A Review of Richard Stubbs Regionalization and Globalization. When Ernst Haas presaged in 1975 that regional integration was obsolete he was way off the mark at how hotly debated in intellectual circles regionalism would become in the preceding decades. The debate a classic neo functionalist argument, has become a topic discussed by rationalists and reflective scholars. In political circles the creation of co-operative ties between different social units as a way to foster economic and social welfare is also becoming a priority.(Palmer 1991) Stubbs analyses factors that have influenced a new regionalization but stops short on predicting universal globalization instead presents reasons why regionalization could prevent globalization.
Regionalism has been studied since the 1950s, interest dried up when Haas published ‘The obsolesce of regional integration theory” in 1975(Hutchings 2009) but again enjoyed a revival in the 1980s. In this chapter part of “Political economy and the changing global order”(Stubbs and Underhill) Stubbs discusses what he believes are the three main reasons why regionalism will again be a feature of international relations.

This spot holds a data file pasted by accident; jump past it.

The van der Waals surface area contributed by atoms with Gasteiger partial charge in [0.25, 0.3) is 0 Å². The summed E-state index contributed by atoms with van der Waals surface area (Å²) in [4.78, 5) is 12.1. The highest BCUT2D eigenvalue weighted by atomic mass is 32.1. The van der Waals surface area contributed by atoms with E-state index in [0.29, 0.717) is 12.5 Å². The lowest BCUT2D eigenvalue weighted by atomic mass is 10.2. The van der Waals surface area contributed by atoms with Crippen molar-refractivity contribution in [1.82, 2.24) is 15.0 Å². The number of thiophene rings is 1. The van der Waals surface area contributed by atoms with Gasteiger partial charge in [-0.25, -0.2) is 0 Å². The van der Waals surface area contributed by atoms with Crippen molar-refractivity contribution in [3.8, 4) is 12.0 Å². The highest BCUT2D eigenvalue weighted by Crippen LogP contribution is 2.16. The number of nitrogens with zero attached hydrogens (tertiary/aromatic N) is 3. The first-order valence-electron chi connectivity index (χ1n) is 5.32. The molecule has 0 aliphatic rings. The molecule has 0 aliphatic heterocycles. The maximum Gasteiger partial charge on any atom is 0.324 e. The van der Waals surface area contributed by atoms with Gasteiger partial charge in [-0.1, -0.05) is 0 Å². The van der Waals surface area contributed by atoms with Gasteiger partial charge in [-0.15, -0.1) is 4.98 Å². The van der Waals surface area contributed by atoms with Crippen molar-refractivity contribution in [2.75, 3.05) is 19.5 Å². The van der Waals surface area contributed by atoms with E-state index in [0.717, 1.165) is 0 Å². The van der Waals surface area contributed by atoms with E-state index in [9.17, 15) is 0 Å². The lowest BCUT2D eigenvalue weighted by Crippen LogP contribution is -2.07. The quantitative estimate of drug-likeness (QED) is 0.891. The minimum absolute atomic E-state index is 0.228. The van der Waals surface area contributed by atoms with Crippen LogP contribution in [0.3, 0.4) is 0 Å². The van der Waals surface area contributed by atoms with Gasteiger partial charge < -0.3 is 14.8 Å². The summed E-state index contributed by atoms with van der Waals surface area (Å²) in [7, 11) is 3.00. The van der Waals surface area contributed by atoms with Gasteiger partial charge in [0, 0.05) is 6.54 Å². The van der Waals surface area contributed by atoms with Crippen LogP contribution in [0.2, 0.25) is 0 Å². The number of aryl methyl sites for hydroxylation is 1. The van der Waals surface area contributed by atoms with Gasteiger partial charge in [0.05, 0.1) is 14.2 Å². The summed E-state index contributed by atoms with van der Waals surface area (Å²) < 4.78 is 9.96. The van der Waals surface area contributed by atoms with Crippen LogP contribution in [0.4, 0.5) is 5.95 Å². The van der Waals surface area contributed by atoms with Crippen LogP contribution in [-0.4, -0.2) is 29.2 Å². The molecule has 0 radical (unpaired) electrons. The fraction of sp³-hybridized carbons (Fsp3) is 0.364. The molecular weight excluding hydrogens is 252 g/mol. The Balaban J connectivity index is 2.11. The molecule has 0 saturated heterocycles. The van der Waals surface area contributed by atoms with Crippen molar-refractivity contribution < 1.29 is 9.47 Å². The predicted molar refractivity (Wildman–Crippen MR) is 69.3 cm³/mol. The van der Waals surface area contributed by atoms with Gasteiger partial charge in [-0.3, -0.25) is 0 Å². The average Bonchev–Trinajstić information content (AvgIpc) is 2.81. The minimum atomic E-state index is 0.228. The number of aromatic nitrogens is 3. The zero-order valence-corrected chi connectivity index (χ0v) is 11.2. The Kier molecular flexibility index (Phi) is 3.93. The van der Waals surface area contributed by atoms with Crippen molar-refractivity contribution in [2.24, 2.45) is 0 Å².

Firstly, with the end of the cold war in 1991 Stubbs believes that “the breakdown of the overarching cold war structure’ that had a causal effect on all international relations; nations needed to align or realign themselves with the emerging powers to guarantee economic and social stability. Nations realised that there neighbours were sharing the same kinds of problems and that there success depended on stability in the region they were located in. If they grouped together they could work together to build security and prosperity. Secondly, there was new sources of global capital brought about by globalisation and capitalism and each state wanted to reap the benefits but they also seen regionalism as a way to defend against globalisation. There was new pressures from globalisation as well as intergovernmental...
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